“Most of the season our first quarter play defensively was solid, players were flying around, making big plays and stopping offense from moving the ball,” Pahlow said. “However, they were quick to be discouraged if they were met with adversity on either side of the ball. Big plays on the defense or not moving the ball offensively cannot take the toll it did on us mentally because as soon as we were discouraged we started lacking in effort or making mental mistakes. If we continued to play all four quarter with the fire we had to start games, the story could have been different.”
Shiocton had a senior-laden team this season. It will be tough to say goodbye to the nine players – Jack Fielding, Sam Bloch, Brady Volkman, James Ver Voort, Reis Stingle, Dashal Mentzel, Tyler Ace, Trevor VanStraten and Owen Surprise – who were key pieces to the team. Bloch, the team’s starting quarterback, battled injuries and Ver Voort, Stingle and Volkman led the Chiefs in rushing.
It’s a senior group that meant a great deal to the program for their entire high school careers.
“A few of the seniors have been playing since their sophomore or even freshman year, so they have been impacting the team for a while now,” Pahlow said. “Not only were they talented on the field but they were also great leaders for the team. Each senior was a good influence on the team — all of them did well in class, behaved in school and the community and were all coachable players. I would say their biggest impact was how they led by example. They were not the most vocal of players, however their efforts on and off the field spoke volumes.”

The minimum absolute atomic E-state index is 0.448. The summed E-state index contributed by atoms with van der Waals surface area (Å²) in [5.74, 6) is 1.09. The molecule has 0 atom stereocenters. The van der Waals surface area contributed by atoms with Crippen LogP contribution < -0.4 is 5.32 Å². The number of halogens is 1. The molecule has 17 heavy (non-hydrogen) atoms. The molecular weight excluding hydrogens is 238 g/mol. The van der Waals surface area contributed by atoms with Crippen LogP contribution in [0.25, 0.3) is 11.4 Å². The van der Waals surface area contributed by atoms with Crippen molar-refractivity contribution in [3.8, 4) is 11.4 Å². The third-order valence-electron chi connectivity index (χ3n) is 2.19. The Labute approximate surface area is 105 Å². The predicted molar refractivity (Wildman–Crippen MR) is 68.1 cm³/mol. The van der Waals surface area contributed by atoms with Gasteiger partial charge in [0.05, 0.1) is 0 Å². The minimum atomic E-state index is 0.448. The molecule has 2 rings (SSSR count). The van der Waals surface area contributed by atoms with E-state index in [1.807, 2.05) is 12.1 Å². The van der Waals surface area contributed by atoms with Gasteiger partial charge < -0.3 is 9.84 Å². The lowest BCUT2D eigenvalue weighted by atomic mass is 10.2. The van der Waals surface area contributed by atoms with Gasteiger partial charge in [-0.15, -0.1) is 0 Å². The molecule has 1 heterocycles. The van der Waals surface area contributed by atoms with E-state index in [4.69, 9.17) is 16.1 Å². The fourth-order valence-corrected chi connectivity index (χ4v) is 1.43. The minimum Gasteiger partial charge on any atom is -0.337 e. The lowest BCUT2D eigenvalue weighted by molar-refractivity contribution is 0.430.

There were only five juniors on this year’s team, but they will be relied on heavily as leaders next season to the younger players. Pahlow is hoping the small junior class steps up and works hard during the offseason.
“They are already working to improve and are taking on the role of team leaders well,” Pahlow said. “There were a substantial amount of sophomores who played varsity this year that will be key players for next year’s team if they get their butts out of the woods and into the weight room.”
Putting in the offseason work could go a long way in determining if Shiocton will have another three-win season in 2019 or return to the postseason.